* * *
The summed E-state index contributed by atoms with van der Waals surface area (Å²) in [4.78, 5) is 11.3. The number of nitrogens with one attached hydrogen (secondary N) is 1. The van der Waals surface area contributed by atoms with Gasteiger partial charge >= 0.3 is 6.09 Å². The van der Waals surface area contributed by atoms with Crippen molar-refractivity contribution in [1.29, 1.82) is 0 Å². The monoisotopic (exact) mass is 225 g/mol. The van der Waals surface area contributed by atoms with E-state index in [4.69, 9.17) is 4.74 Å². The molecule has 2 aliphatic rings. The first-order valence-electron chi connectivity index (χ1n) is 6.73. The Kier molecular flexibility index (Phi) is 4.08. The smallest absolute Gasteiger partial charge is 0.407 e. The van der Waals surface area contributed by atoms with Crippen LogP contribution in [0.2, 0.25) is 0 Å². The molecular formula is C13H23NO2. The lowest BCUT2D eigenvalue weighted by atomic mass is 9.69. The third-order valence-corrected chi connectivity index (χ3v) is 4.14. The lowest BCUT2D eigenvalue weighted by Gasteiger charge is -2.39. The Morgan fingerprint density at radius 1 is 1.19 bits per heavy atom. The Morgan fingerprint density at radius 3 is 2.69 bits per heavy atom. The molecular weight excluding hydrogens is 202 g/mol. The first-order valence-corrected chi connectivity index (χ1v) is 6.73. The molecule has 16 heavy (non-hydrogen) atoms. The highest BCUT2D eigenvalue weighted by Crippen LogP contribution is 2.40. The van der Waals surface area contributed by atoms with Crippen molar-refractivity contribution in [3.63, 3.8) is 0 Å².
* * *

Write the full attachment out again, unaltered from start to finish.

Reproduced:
The summed E-state index contributed by atoms with van der Waals surface area (Å²) in [4.78, 5) is 11.3. The number of nitrogens with one attached hydrogen (secondary N) is 1. The van der Waals surface area contributed by atoms with Gasteiger partial charge >= 0.3 is 6.09 Å². The van der Waals surface area contributed by atoms with Crippen molar-refractivity contribution in [1.29, 1.82) is 0 Å². The monoisotopic (exact) mass is 225 g/mol. The van der Waals surface area contributed by atoms with E-state index in [4.69, 9.17) is 4.74 Å². The molecule has 2 aliphatic rings. The first-order valence-electron chi connectivity index (χ1n) is 6.73. The Kier molecular flexibility index (Phi) is 4.08. The smallest absolute Gasteiger partial charge is 0.407 e. The van der Waals surface area contributed by atoms with Crippen LogP contribution in [0.2, 0.25) is 0 Å². The molecular formula is C13H23NO2. The lowest BCUT2D eigenvalue weighted by atomic mass is 9.69. The third-order valence-corrected chi connectivity index (χ3v) is 4.14. The lowest BCUT2D eigenvalue weighted by Gasteiger charge is -2.39. The Morgan fingerprint density at radius 1 is 1.19 bits per heavy atom. The Morgan fingerprint density at radius 3 is 2.69 bits per heavy atom. The molecular weight excluding hydrogens is 202 g/mol. The first-order valence-corrected chi connectivity index (χ1v) is 6.73. The molecule has 16 heavy (non-hydrogen) atoms. The highest BCUT2D eigenvalue weighted by Crippen LogP contribution is 2.40. The van der Waals surface area contributed by atoms with Crippen molar-refractivity contribution in [3.63, 3.8) is 0 Å².